The Way We Were – Single Mums

The anniversary of Ann Lovett’s death has just passed. Lest we forget

There was no easy way out of
the trap of unmarried motherhood in Ireland. There was infanticide, of course.
infanticideMothers or other relatives ‘distraught’ by the birth outside marriage and grieving lost ‘respectability’, undoubtedly killed babies and infants.

Between 1922 and 1950, 183 women stood trial for the murder of a newborn.

Breaking the Fifth Commandment – ‘Thou shalt not kill’ –
was preferable to incurring Church hatred of babies born outside marriage.
Despite assertions regarding the sanctity of motherhood, the reality was that children were only welcomed when born within “wedlock‟.

Demonising those born outside marriage
boy and girl

Comment: Which one?
was the most effective means to ensure the vast majority of marriageable people had a Church wedding.Furthermore, under the control of the Catholic Church Ireland had long viewed sex as a sin.
Women were allowed sexual freedom only within marriage and even then only with a view to conceiving.
single mother
 Churching” (blessing after childbirth)

A purification ritual.  Imposed to cleanse the wife of the “sin” of having had the sex which resulted in the baby being conceived.

unmarried mother

She undermined the sanctity of the family and even though it takes two to tango men largely escaped notice or sanction.

She had to be “punished” by society for her “deviant” ways.

Since an abnormally high value was placed on chastity and self-restraint, Irish attitudes and prejudices demanded social exclusion, ostracism and intense disapproval.

These women who were “damaged goods“, shameful female sinners according to the moral standards of a thou-shalt-not Catholic society.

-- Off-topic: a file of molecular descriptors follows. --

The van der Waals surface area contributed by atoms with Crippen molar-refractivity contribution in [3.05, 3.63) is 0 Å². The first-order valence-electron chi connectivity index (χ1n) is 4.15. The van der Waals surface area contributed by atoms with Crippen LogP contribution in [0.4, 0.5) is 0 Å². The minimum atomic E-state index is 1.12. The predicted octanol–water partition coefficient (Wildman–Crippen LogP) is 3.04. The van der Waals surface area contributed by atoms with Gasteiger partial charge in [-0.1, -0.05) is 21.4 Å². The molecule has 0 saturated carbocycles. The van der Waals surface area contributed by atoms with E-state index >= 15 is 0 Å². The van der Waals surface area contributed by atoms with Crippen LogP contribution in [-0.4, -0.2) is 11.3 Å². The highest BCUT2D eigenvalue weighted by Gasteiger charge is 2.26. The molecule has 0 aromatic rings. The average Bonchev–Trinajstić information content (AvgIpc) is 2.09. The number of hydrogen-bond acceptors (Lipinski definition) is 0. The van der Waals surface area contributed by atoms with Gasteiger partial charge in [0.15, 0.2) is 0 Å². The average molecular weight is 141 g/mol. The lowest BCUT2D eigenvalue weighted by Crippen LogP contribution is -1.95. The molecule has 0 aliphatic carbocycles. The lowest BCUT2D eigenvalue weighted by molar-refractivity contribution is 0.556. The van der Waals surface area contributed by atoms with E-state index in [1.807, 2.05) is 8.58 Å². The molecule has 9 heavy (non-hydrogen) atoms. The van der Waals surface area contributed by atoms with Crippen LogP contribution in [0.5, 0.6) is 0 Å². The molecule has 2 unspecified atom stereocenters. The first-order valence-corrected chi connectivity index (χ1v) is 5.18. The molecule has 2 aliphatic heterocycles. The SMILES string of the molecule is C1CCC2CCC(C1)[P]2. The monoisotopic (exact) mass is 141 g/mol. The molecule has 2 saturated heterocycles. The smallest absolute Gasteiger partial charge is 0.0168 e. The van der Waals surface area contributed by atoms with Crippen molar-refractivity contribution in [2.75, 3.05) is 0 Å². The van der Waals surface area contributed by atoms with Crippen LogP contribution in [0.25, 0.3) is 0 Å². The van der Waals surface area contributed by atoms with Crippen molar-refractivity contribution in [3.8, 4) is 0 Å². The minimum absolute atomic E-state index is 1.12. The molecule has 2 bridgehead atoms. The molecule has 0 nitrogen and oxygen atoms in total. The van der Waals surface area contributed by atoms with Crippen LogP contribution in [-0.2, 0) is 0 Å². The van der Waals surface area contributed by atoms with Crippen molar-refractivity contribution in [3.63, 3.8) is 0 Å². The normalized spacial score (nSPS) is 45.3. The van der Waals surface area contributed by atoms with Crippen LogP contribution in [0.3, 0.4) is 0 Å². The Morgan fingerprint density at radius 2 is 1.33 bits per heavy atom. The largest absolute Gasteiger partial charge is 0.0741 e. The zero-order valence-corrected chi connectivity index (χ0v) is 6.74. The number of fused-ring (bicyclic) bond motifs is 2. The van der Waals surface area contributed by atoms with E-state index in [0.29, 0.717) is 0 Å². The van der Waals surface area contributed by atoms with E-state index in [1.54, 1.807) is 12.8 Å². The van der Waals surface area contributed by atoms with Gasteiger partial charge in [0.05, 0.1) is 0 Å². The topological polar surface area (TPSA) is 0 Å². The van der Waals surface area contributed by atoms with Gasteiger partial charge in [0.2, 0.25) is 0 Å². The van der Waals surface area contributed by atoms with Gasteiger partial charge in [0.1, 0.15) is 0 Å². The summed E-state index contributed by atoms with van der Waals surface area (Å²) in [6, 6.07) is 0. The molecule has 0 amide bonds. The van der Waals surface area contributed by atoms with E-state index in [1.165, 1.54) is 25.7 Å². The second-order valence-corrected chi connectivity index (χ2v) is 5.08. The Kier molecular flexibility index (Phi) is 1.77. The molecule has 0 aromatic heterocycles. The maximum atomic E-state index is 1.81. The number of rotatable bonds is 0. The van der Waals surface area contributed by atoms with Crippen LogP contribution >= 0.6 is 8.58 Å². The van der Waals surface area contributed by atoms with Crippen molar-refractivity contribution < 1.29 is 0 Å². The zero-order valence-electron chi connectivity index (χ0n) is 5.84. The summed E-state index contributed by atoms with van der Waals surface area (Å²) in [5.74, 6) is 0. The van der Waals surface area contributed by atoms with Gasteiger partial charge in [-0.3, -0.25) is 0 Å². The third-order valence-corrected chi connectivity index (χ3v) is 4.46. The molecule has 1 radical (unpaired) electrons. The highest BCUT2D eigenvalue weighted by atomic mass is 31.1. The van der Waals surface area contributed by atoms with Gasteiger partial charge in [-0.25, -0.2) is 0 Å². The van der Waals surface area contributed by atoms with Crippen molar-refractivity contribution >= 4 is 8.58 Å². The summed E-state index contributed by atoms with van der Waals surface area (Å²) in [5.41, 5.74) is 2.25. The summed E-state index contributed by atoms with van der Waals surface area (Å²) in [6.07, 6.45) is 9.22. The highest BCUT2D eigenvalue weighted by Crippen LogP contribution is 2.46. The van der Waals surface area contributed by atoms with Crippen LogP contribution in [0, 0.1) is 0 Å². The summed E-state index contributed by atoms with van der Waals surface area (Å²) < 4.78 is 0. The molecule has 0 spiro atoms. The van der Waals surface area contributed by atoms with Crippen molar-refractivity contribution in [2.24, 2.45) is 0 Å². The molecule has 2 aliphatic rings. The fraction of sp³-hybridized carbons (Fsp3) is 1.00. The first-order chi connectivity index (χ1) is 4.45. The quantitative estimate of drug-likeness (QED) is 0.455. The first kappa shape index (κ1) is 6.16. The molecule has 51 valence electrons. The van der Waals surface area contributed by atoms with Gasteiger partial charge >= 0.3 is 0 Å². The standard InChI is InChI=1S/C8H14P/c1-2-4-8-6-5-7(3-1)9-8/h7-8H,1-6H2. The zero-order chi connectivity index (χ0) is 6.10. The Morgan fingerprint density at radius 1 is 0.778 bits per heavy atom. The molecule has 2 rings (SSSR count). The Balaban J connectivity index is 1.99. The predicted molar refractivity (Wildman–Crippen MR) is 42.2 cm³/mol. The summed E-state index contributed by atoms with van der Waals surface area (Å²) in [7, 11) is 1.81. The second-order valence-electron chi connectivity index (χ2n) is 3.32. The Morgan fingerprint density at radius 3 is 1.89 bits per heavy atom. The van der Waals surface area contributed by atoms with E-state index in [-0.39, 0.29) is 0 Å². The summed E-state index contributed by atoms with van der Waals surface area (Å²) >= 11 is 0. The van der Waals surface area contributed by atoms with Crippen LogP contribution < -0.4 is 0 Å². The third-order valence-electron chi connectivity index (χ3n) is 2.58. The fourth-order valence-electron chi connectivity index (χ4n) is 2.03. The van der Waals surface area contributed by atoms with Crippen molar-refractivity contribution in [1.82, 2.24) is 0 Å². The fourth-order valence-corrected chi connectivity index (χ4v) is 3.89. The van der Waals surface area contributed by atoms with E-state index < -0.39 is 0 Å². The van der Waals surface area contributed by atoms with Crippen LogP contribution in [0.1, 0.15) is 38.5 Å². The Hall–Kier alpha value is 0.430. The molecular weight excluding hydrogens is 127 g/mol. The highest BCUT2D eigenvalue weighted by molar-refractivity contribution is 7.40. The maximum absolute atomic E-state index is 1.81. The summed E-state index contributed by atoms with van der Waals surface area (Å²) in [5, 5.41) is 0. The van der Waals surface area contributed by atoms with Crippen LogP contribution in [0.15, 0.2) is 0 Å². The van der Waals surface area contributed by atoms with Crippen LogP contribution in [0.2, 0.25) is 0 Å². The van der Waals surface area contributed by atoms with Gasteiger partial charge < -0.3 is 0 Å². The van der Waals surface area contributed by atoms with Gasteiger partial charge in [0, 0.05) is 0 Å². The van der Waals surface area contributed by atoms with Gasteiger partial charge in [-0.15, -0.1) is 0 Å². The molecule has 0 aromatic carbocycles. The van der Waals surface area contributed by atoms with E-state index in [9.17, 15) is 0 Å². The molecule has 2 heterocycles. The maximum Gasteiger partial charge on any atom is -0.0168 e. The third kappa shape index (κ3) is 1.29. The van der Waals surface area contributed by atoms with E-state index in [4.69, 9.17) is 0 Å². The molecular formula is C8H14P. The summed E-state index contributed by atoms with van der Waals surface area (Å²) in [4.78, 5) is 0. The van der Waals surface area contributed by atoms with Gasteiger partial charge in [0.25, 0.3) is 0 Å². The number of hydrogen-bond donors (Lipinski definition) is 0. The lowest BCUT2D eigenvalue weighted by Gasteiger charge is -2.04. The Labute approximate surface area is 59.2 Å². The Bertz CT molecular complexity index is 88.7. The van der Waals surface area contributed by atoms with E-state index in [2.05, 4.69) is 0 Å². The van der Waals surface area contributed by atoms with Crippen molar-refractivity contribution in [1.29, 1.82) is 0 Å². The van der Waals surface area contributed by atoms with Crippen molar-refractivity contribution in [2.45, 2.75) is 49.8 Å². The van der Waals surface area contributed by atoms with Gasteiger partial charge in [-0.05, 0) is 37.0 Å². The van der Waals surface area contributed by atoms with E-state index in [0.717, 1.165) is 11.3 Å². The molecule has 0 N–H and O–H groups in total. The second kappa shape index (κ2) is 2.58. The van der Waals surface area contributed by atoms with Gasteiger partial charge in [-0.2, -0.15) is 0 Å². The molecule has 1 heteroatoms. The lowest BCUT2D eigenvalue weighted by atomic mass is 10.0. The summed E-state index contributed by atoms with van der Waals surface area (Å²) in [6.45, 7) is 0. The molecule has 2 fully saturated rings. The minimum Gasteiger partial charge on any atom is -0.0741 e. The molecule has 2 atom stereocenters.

She had to live
The old eugenic attitude saw single mothers and their children as inherently inferior. Illegitimacy was an  unacceptable stigma. It  created shame and controversy for families and society and stayed with children into adult life.

Sometimes  such babies were called 

spawn of devil
the spawn of Satan”, which encouraged the more rabid  to literally
beat the devil out

Since the women shamed  themselves and their families, keeping the pregnancy secret and having the baby adopted was a priority . Many frightened young  girls  preferred suicide and/or infanticide to the dreadful  status of

unmarried mother

Dealing with  ” the problem

The Catholic Church created the problem.

They created the rules that led to abuse of women and children born out of wedlock

 Then they created a solution that was not abortion but a product.

These are very basic rules of business.

This is the secret history of Ireland and the Irish State

Step 1 – Takeover

When a girl became pregnant outside marriage, she lost control of her life. She was sent to a mother-and-baby home (orphanage) run by religious orders.
Some women made the choice themselves to go to institutions and have their babies secretly – but if they had not made that choice, then the choice would have been made for them and the outcome would have been exactly the same.

Step 2 – Eliminate all other options
no way out
The pressure was irresistible.
no child care services
no homes available to rent
no work
no father for the child
what part no

Shunned by family and friends,
no option

some fathers of their children would have nothing to do with them.

young man

Others were frightened by the taboo on pregnancy before marriage.

Some were denied contact with their girlfriends.
girl crying
Others breathed a sigh of relief that the “problem” was being dealt with.

The women’s chances of proving paternity in court were almost non-existent.

Step 3 – Hide the truth

church lies

SECRECY was the name of the game –

The neighbours were told “She’s gone away to work“.

While she was in the institution she wore a uniform and had her name changed.

Letters and contact with the outside world were vigorously censored.

The baby was given up for adoption

This unbroken web  was never challenged.

Alone, frightened, a young unmarried woman–a sinner—

penitent woman

stands before stern nuns, a priest, lawyers and a notary at a Dublin orphanage  and is coerced to sign away her baby.

woman signing 2